At their core, our nation's tragically fractured response to COVID and the insurrection of Jan. 6 are killer weeds sprung from the same root stock — mass ignorance which has gotten traction as the authentic local news business died, only partially replaced by unverified social media posts.
For decades now, America's local newspapers, radio and TV stations have been gobbled up by a handful of giant corporations whose only allegiance is to their overpaid corporate officers and stockholders from nowhere in particular.
This week we got word that by a vote of 59-4, local community-based journalists who work for Gannett's newspapers in northern New Jersey — the Record, the Herald News and the Daily Record — have voted to form a union under the NewsGuild-CWA banner.
Gannett is a massive corporation that owns one in five of America's newspapers, and has reputation of gutting the staffs of the local newspapers it absorbs. This drill of gutting community newspapers has become a pro forma squeeze play by Wall Street and hedge fund pirates.
In their mission statement kicking off their successful union drive, the New Jersey journalists wrote that since 2016, they had seen "more than half of our colleagues lose their jobs, with cuts of over 250 people at The Record, the Daily Record and the NJ Herald."
The pro-union journalists described how Gannett "unceremoniously laid off include a reporter nearly nine months pregnant and a 30-year-veteran reporter who was forced to take a buyout after missing a single email to opt out of the process."
"By forming a union, we are taking a stand for respect and dignity, and greater protections against unjust terminations and reductions in force," the union mission statement said. "We are uniting with NewsGuild members around the country in a movement to save local news and ensure a seat at the table when decisions are made that affect our paper and the news coverage we provide. There is no journalism without journalists."
Thanks to bipartisan greed for campaign cash and the Beltway revolving door syndrome, Congress and presidents of both parties have blocked and tackled for these corporate interests through deregulation and tax policy.
As a result of draconian cost-cutting in both print and broadcast news outlets, the Pew Research Center reports that from 2008 to 2019 the nation's local newsroom staffs were cut in half.
Where once there were local reporters covering local town halls and doing the shoe-leather work of visiting local police stations to check out the blotter each day, we too often just have local authorities using Facebook or Twitter to get out their versions of events.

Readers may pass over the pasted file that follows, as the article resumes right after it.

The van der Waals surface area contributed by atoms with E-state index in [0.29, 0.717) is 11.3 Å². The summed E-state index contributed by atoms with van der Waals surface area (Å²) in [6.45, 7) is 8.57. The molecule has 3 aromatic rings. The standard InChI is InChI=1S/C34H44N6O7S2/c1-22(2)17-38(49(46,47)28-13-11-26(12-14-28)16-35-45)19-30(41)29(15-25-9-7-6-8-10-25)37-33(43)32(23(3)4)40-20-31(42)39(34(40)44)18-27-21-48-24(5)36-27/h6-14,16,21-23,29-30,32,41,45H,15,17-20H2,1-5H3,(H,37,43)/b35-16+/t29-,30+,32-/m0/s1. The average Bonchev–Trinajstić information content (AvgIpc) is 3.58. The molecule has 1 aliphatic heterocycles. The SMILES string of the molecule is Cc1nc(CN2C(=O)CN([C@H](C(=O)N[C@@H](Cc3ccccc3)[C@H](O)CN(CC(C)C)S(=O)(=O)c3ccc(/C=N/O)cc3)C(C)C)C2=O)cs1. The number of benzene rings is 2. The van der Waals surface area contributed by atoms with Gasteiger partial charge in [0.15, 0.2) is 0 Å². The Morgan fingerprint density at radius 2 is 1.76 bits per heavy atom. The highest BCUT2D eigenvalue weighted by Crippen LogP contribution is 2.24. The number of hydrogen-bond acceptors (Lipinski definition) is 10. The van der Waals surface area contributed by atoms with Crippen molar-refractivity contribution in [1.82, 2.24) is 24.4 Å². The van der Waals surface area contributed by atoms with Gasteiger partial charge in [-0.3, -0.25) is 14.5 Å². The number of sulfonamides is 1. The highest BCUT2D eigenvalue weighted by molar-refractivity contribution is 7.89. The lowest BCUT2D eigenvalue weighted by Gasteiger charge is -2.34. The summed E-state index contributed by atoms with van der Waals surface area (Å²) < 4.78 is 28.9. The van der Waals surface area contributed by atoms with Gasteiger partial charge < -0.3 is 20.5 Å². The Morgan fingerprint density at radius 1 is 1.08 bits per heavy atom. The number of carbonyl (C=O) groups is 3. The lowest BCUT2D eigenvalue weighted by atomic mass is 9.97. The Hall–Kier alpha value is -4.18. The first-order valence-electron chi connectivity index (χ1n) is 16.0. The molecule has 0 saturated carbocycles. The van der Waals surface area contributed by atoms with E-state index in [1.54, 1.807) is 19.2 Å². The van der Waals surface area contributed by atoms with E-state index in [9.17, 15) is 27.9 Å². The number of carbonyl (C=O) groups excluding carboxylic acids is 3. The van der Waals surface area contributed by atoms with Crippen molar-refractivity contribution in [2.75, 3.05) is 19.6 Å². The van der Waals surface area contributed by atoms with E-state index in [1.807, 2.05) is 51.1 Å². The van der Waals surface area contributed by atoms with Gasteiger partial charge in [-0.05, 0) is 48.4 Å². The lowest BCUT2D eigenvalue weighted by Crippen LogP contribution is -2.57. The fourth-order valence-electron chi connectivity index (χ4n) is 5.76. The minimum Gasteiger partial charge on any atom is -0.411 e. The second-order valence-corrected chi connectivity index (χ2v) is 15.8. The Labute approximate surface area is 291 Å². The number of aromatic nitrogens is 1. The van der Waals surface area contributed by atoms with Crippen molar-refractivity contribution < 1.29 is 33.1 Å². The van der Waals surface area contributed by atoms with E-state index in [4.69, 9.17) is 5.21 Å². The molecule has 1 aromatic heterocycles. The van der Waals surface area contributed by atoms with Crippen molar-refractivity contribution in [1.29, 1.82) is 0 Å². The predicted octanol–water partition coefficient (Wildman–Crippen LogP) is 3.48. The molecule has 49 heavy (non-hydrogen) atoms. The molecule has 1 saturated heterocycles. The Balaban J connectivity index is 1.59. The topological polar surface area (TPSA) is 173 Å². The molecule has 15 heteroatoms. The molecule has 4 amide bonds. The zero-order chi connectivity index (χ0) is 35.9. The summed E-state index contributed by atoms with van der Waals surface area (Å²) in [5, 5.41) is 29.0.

Should it be left entirely to ordinary citizens like 17-year-old Darnella Frazier in Minneapolis, who stood her ground and captured the daylight murder of George Floyd, to hold local law enforcement accountable?
According to the Center for Information, Technology and Public Life at the University of North Carolina, the result of this "extinction level" threat for local newspapers is that "more than one-fourth of the country's newspapers have disappeared, leaving residents in thousands of communities living in vast news deserts."
As a result, according to CITAP's analysis, 200 counties in the U.S. do not have a local newspaper, "nearly 50% of counties only have one newspaper, usually a weekly, and more than 6% of counties have no dedicated news coverage at all." While digital startups can be valuable in themselves, they are typically "focused on population-dense communities rather than the rural areas most often abandoned by local newspapers."
There are civic and civil defense consequences, as we saw when thousands of violent protesters — fueled by unvetted but profitable conspiracy theories — nearly upended the peaceful transition of power for the first time in our nation's history.
"Local news outlets play an important role in informing community members about local government, elections, and other civic events," CITAP concludes. "They also help to shape community views around common values and beliefs, creating a sense of shared purpose that can be a powerful uniting force within a town or county. Without a source for local news, community members get most of their news from social media, leaving them vulnerable to mis- and disinformation and exacerbating political polarization.
What fills in that "vacuum left by the disappearance of local news sources," all too often, is "information sources that are incomplete" and "may be misleading or deceptive."
The Gannett vote to unionize comes less than a month after journalists at the New York Daily News voted 55-3 to join the NewsGuild of New York.
The news was reported in New York City's "hometown" newspaper in a story around the size of a birth announcement. But the fledging union got its two cents in. "Our newsroom overwhelmingly voted to form this union after more than a year of organizing," the new union stated.
Tribune Publishing, another corporate behemoth, owns the Daily News.
In a poignant May 5 op-ed entitled "Please buy this newspaper: A Daily News reporter begs a local owner to rescue the tabloid from Alden Global Capital" veteran reporter Larry McShane recounted how Tribune executives had "fired half the newsroom on a single morning in 2018."
"Tribune now plans to peddle the paper to Alden Global Capital, the notorious hedge fund known for decimating newspapers like the Denver Post before picking the bones for profit," writes McShane, who is rooting for Baltimore hotel magnate Stewart Bainum to bring together "fellow deep pocketed investors" who can beat Alden's $630 million offer by a May 21 deadline.
Just two weeks before Daily News journalists took their courageous step, a majority of the 650 New York Times tech workforce also voted to join the NewsGuild, which already represents 1,300 employees from the Times' editorial and business staff.
Local journalism remains embattled. But the workers hope to save it.